The Philadelphia school system announced in late April that it was on the brink of insolvency and would be turned over to private operators, dissolving most remnants of democratic governance. Specifically, if the city's leaders have their way, 64 of the city's neighbourhood public schools will close over the next five years, and by 2017, 40 per cent of the city's children will attend charter schools. These are privately run schools that use public funds. Perhaps most disturbingly to those who value democracy and doubt the wisdom of corporate elites, the city will have no oversight of its own school system. Schools will instead be governed by "networks", control of which will be auctioned off through a bidding process, and could be bestowed on anyone - including a CEO of a for-profit education company.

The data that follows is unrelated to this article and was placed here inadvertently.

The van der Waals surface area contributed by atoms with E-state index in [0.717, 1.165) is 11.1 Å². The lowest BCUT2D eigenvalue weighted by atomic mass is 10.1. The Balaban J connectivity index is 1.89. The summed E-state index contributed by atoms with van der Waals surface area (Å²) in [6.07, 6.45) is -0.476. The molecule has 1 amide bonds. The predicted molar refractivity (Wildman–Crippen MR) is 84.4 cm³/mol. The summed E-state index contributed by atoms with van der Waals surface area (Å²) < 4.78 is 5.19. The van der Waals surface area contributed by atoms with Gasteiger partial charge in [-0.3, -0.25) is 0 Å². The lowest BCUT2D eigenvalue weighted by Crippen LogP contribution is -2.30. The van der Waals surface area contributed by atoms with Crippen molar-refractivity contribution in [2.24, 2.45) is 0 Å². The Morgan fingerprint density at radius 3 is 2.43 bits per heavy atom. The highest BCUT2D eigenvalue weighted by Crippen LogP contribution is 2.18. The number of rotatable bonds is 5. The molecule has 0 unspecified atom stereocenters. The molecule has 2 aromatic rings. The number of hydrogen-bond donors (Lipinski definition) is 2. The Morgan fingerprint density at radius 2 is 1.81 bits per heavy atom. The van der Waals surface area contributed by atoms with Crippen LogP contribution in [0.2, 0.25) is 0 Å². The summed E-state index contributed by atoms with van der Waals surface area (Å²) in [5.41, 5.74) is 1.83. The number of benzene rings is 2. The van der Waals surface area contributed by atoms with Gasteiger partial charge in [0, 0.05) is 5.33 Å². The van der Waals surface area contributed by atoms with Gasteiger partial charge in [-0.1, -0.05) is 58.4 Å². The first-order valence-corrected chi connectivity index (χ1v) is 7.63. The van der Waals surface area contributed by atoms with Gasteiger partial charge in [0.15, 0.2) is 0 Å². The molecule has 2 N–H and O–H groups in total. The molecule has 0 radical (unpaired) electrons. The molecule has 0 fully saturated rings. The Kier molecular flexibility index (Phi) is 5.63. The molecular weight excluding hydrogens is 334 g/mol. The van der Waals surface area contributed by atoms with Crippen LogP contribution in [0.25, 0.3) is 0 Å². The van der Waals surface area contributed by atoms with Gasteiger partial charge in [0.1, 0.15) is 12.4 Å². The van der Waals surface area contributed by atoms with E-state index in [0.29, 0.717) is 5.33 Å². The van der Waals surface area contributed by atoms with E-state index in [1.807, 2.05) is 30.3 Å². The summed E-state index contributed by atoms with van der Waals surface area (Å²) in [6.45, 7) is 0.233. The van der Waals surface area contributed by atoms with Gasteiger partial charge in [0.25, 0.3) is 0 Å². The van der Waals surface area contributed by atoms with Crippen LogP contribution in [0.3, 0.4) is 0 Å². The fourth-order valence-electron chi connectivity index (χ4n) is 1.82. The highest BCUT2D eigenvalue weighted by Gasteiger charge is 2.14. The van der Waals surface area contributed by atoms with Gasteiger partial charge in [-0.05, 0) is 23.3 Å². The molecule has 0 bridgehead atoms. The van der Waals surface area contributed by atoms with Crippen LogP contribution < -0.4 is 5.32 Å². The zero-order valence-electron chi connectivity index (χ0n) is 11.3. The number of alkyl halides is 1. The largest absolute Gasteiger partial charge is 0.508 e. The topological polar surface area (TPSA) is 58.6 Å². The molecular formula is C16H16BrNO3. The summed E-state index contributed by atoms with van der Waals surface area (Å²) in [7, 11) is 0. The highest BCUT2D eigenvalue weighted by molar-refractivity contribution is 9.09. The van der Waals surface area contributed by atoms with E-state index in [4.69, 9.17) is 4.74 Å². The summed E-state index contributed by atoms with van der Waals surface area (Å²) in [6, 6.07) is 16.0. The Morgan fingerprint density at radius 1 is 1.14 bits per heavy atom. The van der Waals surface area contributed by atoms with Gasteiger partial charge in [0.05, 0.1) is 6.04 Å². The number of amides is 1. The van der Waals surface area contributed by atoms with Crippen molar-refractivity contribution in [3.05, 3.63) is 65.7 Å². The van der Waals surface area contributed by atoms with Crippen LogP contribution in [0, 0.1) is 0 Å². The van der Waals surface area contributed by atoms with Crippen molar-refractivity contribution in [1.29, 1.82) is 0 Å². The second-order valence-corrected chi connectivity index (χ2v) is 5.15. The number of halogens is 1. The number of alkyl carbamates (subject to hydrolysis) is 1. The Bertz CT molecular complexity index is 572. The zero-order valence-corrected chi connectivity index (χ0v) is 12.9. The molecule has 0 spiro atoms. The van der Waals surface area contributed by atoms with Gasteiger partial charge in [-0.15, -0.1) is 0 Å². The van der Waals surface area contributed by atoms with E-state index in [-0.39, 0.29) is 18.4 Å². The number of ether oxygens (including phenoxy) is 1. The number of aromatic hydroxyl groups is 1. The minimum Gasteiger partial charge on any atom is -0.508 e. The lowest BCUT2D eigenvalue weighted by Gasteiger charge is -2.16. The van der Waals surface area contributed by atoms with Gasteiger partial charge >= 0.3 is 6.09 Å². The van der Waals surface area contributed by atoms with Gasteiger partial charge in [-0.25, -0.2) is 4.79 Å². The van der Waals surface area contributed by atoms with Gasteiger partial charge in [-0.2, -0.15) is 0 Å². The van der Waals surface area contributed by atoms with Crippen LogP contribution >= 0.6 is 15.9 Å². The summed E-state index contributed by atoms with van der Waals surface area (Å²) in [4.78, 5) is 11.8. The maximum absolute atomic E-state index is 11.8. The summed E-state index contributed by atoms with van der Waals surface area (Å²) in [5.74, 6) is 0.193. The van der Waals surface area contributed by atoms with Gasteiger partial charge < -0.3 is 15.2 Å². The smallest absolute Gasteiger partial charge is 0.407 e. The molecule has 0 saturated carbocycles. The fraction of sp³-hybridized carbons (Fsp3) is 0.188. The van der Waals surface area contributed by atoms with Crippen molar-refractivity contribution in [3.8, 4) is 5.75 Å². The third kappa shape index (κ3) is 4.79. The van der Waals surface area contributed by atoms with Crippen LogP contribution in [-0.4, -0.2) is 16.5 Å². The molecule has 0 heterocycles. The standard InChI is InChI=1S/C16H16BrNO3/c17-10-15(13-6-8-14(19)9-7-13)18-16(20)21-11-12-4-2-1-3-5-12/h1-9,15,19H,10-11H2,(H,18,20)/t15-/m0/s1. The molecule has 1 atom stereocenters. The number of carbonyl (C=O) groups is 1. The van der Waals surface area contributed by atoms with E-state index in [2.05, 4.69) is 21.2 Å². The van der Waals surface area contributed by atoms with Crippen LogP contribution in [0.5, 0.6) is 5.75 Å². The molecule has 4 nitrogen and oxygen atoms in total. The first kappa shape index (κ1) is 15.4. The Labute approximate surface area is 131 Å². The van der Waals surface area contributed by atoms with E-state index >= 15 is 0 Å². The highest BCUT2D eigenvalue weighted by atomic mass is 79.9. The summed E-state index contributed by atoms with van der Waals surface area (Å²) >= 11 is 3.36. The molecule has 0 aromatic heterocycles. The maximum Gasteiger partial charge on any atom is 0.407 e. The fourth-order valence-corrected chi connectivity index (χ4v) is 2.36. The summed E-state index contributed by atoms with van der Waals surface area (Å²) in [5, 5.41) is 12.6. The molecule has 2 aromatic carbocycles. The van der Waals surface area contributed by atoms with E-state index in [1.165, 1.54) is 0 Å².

The situation in Philadelphia, which has received amazingly little attention from the national media in the US, offers a disturbing window onto what the US elite is planning for the rest of our public schools - disturbing because Philadelphia's experience has already demonstrated that turning public education over to private entities will ultimately lead to its destruction.

The fact is Philadelphia is already the most privatized system in the US. In 2001, the state of Pennsylvania took over the city's school system and turned many of its schools over to private operators, even offering up 25 schools to for-profit companies. A study [PDF] by Vaughan Byrnes of Johns Hopkins University showed that, five years into this sweeping overhaul, the schools under private management were academically underperforming the public schools.